I was just reading an article this week on Wired called Waste is good that triggered me to think about how it relates to entrepreneurship and job search. In a nut shell, the article says that “our brains seem wired to resist waste” – wasted energy, wasted time, wasted attempts, wasted technology, etc… , but in reality waste can be very good for innovation and significant advancement.
If Alan Kay from Xerox didn’t “waste” time and computer power (which was pretty expensive) in the 1970s to create cartoon like icons, windows, pointers, and animation, we may never have had the advancement in personal computing that led to almost one computer in every family today.
This article intrigued me because as a budding entrepreneur, I struggle with how I want to use my time to develop my online marketing business. With all of my MBA and corporate America experience, I instinctly hate “wasting” my time on something that may not work. I rather plan for the most efficient path and try to avoid making any “mistakes.” But I am realizing quickly that entrepreneurship is a different animal all together from corporate america and requires some or a lot “waste” to explore many potential ideas. If I spend too much time on perfecting my plans on one thing, I may lose out on many other possible opportunties.
As a result, I am switching my entrepreneurial approach to “test fast, fail fast.” It will be important for me to explore many different avenues, business models, market segments, so I can see which one could potentially work. I also have to accept that many of my attempts will “fail.” This transition is not easy and counter to my intuition as “failure” is perceived very negatively in corporate america. As I interact with more and more entrepreneurs however, I see that successful ones don’t really have a concept of failure. Instead they looked it as ideas explored and lessons learned so they can continue to work toward a profitable, working model. My challenge is to eliminate the negative words like “waste” or “failure” from my vocabulary and looks at anything unsuccessful as just another step toward finding the profitable model for my business. It is both a humbling and exciting experience.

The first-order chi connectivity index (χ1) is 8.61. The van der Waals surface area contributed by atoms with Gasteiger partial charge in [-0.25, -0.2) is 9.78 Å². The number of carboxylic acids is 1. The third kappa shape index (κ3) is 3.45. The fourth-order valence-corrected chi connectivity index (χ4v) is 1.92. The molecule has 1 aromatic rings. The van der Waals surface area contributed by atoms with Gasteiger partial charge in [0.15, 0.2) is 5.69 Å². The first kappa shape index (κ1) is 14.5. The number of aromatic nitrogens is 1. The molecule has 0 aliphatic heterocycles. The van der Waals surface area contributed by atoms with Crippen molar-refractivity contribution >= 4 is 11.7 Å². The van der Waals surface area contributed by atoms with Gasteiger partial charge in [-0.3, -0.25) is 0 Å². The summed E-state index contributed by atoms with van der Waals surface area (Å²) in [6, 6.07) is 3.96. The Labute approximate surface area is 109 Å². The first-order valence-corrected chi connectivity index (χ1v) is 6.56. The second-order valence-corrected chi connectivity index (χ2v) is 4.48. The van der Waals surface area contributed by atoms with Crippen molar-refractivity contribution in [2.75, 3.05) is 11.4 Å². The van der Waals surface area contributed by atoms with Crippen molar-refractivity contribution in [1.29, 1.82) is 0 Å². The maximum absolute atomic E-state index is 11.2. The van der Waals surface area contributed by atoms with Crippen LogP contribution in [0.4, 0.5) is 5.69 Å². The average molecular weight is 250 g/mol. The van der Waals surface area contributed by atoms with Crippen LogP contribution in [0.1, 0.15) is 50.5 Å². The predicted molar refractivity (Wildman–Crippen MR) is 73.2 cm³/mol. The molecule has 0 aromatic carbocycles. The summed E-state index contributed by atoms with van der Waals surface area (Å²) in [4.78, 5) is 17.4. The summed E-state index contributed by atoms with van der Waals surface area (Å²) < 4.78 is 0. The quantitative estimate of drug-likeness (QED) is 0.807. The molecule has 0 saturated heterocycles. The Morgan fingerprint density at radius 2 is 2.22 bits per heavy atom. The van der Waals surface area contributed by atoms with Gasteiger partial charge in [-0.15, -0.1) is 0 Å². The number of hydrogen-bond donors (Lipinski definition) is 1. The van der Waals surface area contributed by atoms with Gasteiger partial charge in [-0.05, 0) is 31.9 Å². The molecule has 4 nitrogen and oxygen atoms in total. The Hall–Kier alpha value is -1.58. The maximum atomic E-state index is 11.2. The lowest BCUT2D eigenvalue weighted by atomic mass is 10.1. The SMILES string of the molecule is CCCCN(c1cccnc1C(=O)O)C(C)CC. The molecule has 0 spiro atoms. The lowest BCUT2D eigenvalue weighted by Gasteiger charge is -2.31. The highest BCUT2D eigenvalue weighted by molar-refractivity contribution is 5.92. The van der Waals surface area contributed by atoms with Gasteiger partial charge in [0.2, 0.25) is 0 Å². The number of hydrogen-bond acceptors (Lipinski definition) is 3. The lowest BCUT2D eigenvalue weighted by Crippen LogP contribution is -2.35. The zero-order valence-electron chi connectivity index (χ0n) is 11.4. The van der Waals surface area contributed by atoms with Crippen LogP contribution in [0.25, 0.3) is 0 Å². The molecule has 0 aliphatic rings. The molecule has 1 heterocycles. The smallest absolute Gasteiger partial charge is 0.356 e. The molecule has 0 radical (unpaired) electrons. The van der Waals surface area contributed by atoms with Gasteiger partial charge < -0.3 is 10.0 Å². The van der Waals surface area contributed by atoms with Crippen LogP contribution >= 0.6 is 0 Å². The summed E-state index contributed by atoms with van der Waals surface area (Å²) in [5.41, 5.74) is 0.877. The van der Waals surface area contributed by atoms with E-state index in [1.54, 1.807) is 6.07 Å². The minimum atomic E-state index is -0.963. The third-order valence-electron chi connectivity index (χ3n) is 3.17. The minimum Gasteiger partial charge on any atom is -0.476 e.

I also think this concept of “waste is good” applies to job seekers. I see job seekers as basically temporary entrepreneurs. You are the owner of a company where the product is YOU and you need to find the right model and channel to sell YOU into a dream job. So, let 1000 flowers bloom and go after every opportunity you can find. There is no “wasted” effort. Even if 999 flowers doesn’t bloom, you really only need one to bloom. You never know which “flower seed” you planted will actually lead to a “beautiful flower” and a fantastic job.
Wish me luck on my ventures and good luck out there with your search!